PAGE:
Julie Miller has been an editor and author’s mentor for more than 20 years. She is a graduate with honors from the English and journalism programs at the University of Arizona, and she holds a master’s in literature from Indiana University. While a graduate student, she taught introductory composition and tutored writing courses for students with learning disabilities; as an undergraduate, she was a writing consultant on the founding staff of the University of Arizona Writing Center.
While in Indiana, she took a creative nonfiction course in nature writing, kindling a keen interest in environmental journalism and natural history. Reading works by Leslie Marmon Silko, Edward Abbey, Barbara Kingsolver, and other writers also drew her back to the “wide and aching sky” of her native Tucson, where she worked as a bookseller and volunteer naturalist before returning to the University of Arizona for an interdisciplinary master’s degree in ecology and education. Ever since, Julie has put her skills to work on behalf of her lifelong love for nature. She spent 7 years as publications director for a national endangered species advocacy organization, and she continues to write, edit, and design communications for nonprofits working to create more locally sustainable communities and protect wildlife and wild places.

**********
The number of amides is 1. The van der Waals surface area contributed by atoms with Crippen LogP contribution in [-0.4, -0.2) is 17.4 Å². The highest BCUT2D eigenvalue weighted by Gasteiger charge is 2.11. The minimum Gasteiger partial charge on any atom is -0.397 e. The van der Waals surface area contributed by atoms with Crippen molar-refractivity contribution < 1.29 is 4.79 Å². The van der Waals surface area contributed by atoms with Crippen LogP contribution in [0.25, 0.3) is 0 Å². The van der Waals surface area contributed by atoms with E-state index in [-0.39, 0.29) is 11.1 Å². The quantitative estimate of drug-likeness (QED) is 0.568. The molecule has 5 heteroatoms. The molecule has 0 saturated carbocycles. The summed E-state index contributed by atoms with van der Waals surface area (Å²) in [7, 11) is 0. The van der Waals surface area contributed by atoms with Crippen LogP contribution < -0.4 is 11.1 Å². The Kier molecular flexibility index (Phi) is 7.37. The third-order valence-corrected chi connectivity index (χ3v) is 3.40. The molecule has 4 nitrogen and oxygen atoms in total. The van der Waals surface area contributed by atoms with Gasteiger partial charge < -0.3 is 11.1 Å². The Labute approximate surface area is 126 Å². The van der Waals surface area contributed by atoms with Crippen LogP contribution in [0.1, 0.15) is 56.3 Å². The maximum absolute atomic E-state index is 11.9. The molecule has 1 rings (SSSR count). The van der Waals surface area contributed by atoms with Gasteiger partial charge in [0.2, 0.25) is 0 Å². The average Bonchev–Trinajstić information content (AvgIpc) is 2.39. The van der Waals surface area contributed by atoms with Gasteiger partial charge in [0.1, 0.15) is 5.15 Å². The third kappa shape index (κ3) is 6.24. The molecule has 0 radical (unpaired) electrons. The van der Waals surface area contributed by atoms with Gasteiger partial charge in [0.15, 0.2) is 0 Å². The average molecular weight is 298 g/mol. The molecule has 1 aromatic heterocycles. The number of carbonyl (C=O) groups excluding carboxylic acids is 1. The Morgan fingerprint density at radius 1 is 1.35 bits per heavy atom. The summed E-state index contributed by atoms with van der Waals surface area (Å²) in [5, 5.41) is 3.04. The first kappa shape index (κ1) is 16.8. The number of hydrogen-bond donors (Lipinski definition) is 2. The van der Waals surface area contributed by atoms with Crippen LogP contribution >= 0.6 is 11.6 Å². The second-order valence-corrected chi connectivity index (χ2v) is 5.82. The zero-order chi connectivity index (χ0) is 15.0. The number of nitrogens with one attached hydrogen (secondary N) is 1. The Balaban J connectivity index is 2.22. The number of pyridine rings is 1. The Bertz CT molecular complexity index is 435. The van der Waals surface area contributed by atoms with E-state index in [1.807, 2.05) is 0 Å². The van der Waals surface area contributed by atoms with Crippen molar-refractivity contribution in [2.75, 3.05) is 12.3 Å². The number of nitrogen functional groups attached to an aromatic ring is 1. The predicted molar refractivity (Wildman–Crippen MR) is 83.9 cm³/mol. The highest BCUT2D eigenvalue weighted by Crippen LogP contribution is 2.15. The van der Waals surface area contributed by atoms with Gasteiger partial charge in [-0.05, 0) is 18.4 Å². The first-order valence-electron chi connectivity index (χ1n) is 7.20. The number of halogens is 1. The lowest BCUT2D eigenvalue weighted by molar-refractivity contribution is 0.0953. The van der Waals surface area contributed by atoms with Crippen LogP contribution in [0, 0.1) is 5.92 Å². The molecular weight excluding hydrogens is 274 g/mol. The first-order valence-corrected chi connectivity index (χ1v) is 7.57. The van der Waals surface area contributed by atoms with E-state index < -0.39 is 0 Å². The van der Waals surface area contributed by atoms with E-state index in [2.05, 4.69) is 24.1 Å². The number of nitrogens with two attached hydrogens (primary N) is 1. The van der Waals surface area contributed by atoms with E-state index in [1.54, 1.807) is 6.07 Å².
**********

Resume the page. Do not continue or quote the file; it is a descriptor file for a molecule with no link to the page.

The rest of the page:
True to her own interdisciplinary path, Julie is particularly interested in writing that interweaves natural history and the natural sciences with literature and art, as well as authors who combine poetic and journalistic sensibilities to document the stories of real people and places. She includes in this vein favorite authors Terry Tempest Williams and Luís Alberto Urrea, as well as books like Cadillac Desert, God’s Middle Finger, and Jon Krakauer’s work. Her graduate studies in literature focused primarily on African American literature, resistance literature, 19th- and 20th-century American realism and romanticism, American folklore, and feminist criticism. Other favorite and influential authors include Toni Morrison, Arundhati Roy, Keri Hulme, Pablo Neruda, Charles Bowden, and Wendell Berry as well as Hemingway, Whitman, and Thoreau.
Julie enjoys editing nonfiction and fiction work across a wide variety of genres. Her other interests include graphic design, photography, riding bikes, hiking, backpacking, wildlife watching, gardening, cooking, and hanging out with her dogs. A self-described native-plant geek, she counts well-worn plant guides among her most cherished books.